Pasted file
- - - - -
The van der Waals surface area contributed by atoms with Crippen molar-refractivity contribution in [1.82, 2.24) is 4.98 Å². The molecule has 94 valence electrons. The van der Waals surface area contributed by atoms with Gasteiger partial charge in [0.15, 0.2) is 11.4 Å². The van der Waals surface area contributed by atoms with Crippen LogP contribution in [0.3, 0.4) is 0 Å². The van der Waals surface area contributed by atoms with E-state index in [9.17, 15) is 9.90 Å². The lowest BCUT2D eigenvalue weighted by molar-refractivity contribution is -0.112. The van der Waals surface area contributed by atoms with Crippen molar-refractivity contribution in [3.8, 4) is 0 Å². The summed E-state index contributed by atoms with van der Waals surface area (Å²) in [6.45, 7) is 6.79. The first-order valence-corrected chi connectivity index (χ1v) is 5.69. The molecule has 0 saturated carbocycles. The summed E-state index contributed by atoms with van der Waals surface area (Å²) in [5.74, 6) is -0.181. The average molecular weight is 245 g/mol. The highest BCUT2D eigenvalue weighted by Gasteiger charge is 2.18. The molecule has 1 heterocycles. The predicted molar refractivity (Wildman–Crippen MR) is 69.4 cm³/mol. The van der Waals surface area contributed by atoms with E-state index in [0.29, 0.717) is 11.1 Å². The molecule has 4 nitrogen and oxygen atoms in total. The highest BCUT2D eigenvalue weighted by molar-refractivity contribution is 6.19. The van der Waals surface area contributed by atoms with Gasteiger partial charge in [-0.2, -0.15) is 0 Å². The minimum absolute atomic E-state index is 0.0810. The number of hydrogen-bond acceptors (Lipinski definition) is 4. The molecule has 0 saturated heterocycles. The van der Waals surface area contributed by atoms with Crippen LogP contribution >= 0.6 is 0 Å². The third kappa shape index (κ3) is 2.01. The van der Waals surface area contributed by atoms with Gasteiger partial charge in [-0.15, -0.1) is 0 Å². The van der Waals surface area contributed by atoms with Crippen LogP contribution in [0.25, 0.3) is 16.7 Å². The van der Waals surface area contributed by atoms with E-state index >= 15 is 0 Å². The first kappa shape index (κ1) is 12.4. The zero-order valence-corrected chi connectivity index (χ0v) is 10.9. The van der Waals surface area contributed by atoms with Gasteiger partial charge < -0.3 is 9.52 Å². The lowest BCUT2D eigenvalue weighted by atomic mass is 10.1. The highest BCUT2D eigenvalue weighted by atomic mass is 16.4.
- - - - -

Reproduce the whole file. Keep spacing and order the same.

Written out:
The van der Waals surface area contributed by atoms with Crippen molar-refractivity contribution in [1.82, 2.24) is 4.98 Å². The molecule has 94 valence electrons. The van der Waals surface area contributed by atoms with Gasteiger partial charge in [0.15, 0.2) is 11.4 Å². The van der Waals surface area contributed by atoms with Crippen LogP contribution in [0.3, 0.4) is 0 Å². The van der Waals surface area contributed by atoms with E-state index in [9.17, 15) is 9.90 Å². The lowest BCUT2D eigenvalue weighted by molar-refractivity contribution is -0.112. The van der Waals surface area contributed by atoms with Crippen molar-refractivity contribution in [3.8, 4) is 0 Å². The summed E-state index contributed by atoms with van der Waals surface area (Å²) in [6.45, 7) is 6.79. The first-order valence-corrected chi connectivity index (χ1v) is 5.69. The molecule has 0 saturated carbocycles. The summed E-state index contributed by atoms with van der Waals surface area (Å²) in [5.74, 6) is -0.181. The average molecular weight is 245 g/mol. The highest BCUT2D eigenvalue weighted by Gasteiger charge is 2.18. The molecule has 1 heterocycles. The predicted molar refractivity (Wildman–Crippen MR) is 69.4 cm³/mol. The van der Waals surface area contributed by atoms with E-state index in [0.29, 0.717) is 11.1 Å². The molecule has 4 nitrogen and oxygen atoms in total. The highest BCUT2D eigenvalue weighted by molar-refractivity contribution is 6.19. The van der Waals surface area contributed by atoms with Gasteiger partial charge in [-0.2, -0.15) is 0 Å². The minimum absolute atomic E-state index is 0.0810. The number of hydrogen-bond acceptors (Lipinski definition) is 4. The molecule has 0 saturated heterocycles. The van der Waals surface area contributed by atoms with Crippen LogP contribution >= 0.6 is 0 Å². The third kappa shape index (κ3) is 2.01. The van der Waals surface area contributed by atoms with Gasteiger partial charge in [-0.15, -0.1) is 0 Å². The van der Waals surface area contributed by atoms with Crippen LogP contribution in [0.25, 0.3) is 16.7 Å². The van der Waals surface area contributed by atoms with E-state index >= 15 is 0 Å². The first kappa shape index (κ1) is 12.4. The zero-order valence-corrected chi connectivity index (χ0v) is 10.9. The van der Waals surface area contributed by atoms with Gasteiger partial charge < -0.3 is 9.52 Å². The lowest BCUT2D eigenvalue weighted by atomic mass is 10.1. The highest BCUT2D eigenvalue weighted by atomic mass is 16.4.